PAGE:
The results have been somewhat… mixed. The Polar Express was a well-intentioned train wreck (see what I did there?) that had audiences and critics split. The motion-capture technology left his characters lifeless and dull, in part because their bodies moved in a more more lifelike way than their own faces. The Uncanny Valley was practically invented to describe this film. Zemeckis also directed 2009’s A Christmas Carol, which similarly split the critics, although the performances were much better-recieved. Both Polar Express and Christmas Carol barely eked out a profit, and might’ve even been small losses with their marketing budgets figured in. 2012’s Mars Needs Moms was an unmitigated disaster, which Zemeckis had the good foresight to produce and not direct.

In the middle of this, Zemeckis directed his most ambitious motion-capture project yet: an animated version of the Anglo-Saxon epic Beowulf.

Beowulf, still lookin' good from 2007

Beowulf – an underrated film. Copyright Shangri-La Entertainment / Paramount

Beowulf was a huge risk — the film was rated PG-13, and so far as I’m aware, it’s the only fully-computer-animated film produced in the US with an adult target audience. It was also presented in stereoscopic 3D, which had not yet found its post-Avatar wide appeal. The subject matter is grim and dark, with a screenplay co-authored by Neil Gaiman. It was the kind of gamble that I really, really wish had paid off.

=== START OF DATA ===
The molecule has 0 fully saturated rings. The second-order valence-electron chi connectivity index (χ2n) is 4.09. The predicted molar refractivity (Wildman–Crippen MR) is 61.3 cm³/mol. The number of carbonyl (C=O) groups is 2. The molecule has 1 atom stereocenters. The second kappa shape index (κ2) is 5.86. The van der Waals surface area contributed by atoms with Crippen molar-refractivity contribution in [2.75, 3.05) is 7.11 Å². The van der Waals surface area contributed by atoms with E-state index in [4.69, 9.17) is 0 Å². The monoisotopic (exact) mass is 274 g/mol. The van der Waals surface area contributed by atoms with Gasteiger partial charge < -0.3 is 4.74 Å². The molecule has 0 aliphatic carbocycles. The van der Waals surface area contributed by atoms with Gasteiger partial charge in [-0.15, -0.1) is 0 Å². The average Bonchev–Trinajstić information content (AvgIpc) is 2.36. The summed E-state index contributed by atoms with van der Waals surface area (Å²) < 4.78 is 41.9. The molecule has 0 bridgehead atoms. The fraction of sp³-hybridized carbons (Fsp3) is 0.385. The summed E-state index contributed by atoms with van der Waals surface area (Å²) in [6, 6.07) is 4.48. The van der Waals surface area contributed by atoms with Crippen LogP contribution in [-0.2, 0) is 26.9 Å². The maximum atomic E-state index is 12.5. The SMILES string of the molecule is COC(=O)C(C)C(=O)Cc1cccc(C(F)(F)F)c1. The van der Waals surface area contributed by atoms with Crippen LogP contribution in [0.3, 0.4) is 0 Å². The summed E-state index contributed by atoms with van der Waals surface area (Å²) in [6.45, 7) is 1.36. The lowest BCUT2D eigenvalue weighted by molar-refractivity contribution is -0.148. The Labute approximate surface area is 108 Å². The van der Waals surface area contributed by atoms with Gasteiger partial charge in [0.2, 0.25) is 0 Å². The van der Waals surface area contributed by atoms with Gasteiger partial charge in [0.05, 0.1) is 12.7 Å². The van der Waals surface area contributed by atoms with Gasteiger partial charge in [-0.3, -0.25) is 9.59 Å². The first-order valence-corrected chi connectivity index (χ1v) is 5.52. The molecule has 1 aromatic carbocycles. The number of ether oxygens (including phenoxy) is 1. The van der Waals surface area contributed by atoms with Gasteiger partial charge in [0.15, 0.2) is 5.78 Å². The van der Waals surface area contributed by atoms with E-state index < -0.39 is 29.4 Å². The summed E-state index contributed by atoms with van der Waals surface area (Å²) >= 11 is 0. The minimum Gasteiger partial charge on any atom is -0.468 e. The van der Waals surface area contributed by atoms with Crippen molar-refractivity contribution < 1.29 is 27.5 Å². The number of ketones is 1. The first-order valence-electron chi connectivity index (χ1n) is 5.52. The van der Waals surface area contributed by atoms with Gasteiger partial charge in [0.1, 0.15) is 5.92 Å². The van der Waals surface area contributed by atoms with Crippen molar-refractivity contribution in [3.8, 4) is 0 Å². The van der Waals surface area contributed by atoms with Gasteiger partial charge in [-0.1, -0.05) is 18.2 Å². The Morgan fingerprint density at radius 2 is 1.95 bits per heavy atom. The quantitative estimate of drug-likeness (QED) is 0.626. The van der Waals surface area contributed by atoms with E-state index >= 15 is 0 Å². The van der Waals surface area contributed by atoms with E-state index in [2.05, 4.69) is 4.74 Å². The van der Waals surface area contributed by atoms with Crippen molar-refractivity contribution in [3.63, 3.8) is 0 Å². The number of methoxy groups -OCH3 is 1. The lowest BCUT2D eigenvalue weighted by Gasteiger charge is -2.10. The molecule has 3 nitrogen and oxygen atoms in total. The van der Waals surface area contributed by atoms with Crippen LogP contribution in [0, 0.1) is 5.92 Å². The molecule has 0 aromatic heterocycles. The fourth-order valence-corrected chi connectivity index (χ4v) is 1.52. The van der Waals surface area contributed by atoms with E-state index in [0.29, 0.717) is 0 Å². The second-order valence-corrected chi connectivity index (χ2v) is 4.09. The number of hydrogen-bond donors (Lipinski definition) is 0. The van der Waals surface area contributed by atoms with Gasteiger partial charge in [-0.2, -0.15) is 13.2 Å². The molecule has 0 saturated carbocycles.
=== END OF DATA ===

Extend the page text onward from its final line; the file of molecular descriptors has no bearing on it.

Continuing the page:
Pretty darn good for 2007

Looking pretty darn good, even by today’s standards

Zemeckis demanded character models that looked extremely close to his actors, and I have to say, the visuals are extremely well-done. The Uncanny Valley is still a problem, but it’s easier to ignore here than in either Christmas Carol or Polar Express.

The film is a solid adaptation of the Beowulf story, maintaining its basic structure while modernizing its pace. J.R.R Tolkien of Lord of the Rings fame might have enjoyed the film — he was the scholar who brought Beowulf out of an academic vogue that insisted on treating the monsters in Beowulf as metaphors. Tolkien preferred to see them as literal, tear-your-face-off monsters in a folklore setting, an interpretation very much on-display in the film version. The designs for Grendel’s mother and the dragon are particularly well done.